As a tool for police, rural police are primarily elected to their positions and have to play by the rules to keep their jobs. City police on the other hand are generally immune to the effects of abusing the rights of or breaking laws placed on normal citizens.

The potential for abuse of facial recognition software in the hands of police is far greater than any benefit that could be had from using it. "Who watches the watchmen?" As for military, counter intelligence, or anti-terrorist uses this could be a great tool, but for police it would be far overstepping their authority.
 


So to be clear, your position is that police instantly knowing if they are looking at a suspect, or wanted criminal (who is a danger to you) and arresting them is much MUCH worse than them having to stop, question, and possibly detain innocent people trying.to find the suspect? Let me hold your tinfoil hat.

That's like arguing license plate scanners are abused. The system. And the cops. Don't give a farm who you are and it doesn't even register unless the COURT is looking for you.

most of us don't live in horrible giant cities and have no issues with police. Most who do live in horrible cities don't have problems. the police divisions that get out of hand are operating in criminal areas where they can get away with it, and hiring corrupt people. And for the most part the corrupt cops in major scandals are just criminals "abusing" other criminals.
 

blurr91

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How about if I take the publicly available information on cops, and load them to a data base. Anyone with an app will instantly know if there's an off duty or undercover cop roaming about?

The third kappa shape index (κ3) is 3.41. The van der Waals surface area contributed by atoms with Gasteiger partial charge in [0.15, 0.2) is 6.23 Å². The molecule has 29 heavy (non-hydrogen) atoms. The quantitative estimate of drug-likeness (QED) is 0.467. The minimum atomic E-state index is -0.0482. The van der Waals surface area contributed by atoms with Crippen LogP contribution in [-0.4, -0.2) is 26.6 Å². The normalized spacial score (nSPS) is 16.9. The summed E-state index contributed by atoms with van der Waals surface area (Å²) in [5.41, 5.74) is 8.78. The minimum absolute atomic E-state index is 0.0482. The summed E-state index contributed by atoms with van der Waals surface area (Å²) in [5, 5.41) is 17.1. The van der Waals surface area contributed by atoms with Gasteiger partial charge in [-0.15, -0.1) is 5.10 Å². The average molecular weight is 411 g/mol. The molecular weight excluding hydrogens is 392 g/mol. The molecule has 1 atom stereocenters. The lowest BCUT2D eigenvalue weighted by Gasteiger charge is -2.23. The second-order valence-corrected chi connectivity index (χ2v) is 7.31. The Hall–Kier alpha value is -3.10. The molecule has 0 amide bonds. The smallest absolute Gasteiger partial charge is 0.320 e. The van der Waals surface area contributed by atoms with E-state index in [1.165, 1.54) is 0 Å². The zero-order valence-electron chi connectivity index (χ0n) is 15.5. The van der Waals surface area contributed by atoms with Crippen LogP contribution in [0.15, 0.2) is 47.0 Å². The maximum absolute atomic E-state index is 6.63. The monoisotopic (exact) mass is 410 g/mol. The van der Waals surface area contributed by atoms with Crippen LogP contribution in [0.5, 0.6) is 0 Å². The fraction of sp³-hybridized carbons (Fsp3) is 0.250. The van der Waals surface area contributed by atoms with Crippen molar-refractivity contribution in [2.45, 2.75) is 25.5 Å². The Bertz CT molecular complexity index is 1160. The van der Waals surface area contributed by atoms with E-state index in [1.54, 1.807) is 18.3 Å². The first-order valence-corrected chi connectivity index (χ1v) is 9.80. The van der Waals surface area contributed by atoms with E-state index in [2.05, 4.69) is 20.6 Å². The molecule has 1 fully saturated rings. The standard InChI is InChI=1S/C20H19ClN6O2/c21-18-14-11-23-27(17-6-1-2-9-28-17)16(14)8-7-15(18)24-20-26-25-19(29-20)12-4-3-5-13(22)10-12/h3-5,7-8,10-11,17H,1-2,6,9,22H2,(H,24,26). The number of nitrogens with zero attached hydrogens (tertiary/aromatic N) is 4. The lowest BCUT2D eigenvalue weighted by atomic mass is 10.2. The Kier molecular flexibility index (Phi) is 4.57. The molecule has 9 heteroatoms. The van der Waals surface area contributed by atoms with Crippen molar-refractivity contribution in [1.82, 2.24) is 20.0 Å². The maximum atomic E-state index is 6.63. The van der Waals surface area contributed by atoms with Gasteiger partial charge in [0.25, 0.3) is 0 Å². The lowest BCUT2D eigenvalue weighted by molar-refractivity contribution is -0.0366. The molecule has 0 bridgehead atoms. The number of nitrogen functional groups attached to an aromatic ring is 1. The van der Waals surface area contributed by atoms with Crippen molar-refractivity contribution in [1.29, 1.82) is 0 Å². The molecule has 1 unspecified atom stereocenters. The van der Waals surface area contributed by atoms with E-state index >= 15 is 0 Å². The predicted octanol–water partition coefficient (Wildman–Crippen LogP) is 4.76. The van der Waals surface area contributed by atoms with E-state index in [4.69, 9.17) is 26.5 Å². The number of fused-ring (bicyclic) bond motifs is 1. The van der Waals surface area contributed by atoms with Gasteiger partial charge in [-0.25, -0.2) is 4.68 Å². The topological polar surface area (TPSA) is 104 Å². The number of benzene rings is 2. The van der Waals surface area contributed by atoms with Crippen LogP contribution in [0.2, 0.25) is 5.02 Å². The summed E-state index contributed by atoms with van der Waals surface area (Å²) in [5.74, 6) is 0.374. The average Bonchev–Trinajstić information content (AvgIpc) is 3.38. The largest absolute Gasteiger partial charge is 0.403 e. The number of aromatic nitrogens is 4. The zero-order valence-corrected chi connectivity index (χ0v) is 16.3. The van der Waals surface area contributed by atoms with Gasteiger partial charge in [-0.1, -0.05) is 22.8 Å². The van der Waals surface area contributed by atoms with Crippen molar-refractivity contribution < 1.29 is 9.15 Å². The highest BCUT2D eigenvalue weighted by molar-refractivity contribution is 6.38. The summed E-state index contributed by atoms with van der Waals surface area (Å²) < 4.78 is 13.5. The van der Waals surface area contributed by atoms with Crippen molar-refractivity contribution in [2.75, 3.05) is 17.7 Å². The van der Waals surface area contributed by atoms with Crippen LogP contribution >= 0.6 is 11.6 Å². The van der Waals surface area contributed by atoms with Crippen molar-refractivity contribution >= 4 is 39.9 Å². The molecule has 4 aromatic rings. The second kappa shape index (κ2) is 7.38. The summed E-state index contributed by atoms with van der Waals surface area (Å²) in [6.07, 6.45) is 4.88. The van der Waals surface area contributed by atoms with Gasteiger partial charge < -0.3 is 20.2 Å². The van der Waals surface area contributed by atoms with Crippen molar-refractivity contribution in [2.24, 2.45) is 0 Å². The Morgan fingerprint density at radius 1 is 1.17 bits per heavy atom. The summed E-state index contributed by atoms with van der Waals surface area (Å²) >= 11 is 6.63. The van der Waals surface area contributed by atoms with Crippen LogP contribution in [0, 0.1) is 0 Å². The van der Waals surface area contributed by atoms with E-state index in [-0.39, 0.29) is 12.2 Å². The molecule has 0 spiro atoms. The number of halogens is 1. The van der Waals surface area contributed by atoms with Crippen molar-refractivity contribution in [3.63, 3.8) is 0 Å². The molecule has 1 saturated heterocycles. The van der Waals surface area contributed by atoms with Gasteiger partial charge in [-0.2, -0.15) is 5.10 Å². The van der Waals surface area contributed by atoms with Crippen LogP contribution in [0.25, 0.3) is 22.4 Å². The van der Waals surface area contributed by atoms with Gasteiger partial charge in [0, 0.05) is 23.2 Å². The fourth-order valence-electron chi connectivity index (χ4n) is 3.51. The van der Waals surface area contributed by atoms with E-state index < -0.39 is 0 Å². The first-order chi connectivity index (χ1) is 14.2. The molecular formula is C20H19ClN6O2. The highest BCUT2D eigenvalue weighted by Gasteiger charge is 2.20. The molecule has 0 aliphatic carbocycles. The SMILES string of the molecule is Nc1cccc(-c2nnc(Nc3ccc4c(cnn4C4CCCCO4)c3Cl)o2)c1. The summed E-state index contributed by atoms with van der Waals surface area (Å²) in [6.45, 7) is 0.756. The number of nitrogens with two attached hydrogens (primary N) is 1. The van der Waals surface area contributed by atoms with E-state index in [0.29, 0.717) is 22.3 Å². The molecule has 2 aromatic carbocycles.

We still have the police roster as public information, do we not? Or have we advanced to using secret police to do government biddings?
 

echozero

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People have problem with this? It is not just for privacy but also safety for everyone.
Other than what blurr91 have said it will be nightmare for law reinforcement.
Have you ever consider what it will happen if it fall into wrong hand? Stalker / sex predator don't even need to stalk to know their victims. They can just scan and they will know everything of his potential targets instantly while drink at coffee shop or wait for public transportation.
 

David Zientara

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Sounds like a good way for Google to shield itself from legal liability while jailbroken versions of Google Glass would be able to run the facial recognition apps.
 

abbadon_34

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it will be interesting to see how the loved billion dollar company navigates the regulatory waters compared to the similarly revolutionary but less politically connected Segway, now relegated to the wheelchair and scooter market.
 

superblahman123

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"I don't see what the issue is. If you are on public property the 1st amendment grants you the right to take pictures and video of ANYTHING you want. What you do with that information is your own business, it does not violate anyone's right to look them up as the information you are looking up is public knowledge."
Tell that to Google and their mostly people-less street view... Tell that to reality tv producers that spend money to blur out peoples faces and license plates... No, you're wrong.
 

Jacek Ringwelski

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"Boiled down" the US 1st appellate court ruled unanimously that taking pictures and video in a public place, you are permitted to be in, of objects and people in plain view from said public place is protected without exception (!!!) under the U.S. 1st Amendment. This ruling was passed in March 2010, due to a civil rights lawsuit against the city of chicago. (police officers arrested a civilian for video taping them)

so...."boiled down"....we a citizens can at any point claim we are citizen journalists (iReporters for CNN for example are all citizens unaffiliated with any major news media group). And as journalists we can take pictures and record video at any time we are on public property, or on private property with the permission of the property owner. The only exception is audio record, including when video is recorded with audio, because it violates state wiretap laws in CERTAIN states. Consult your state laws to see if you have wiretap laws which recording video in public locations would violate. If it does, disable audio recording and your legal once again.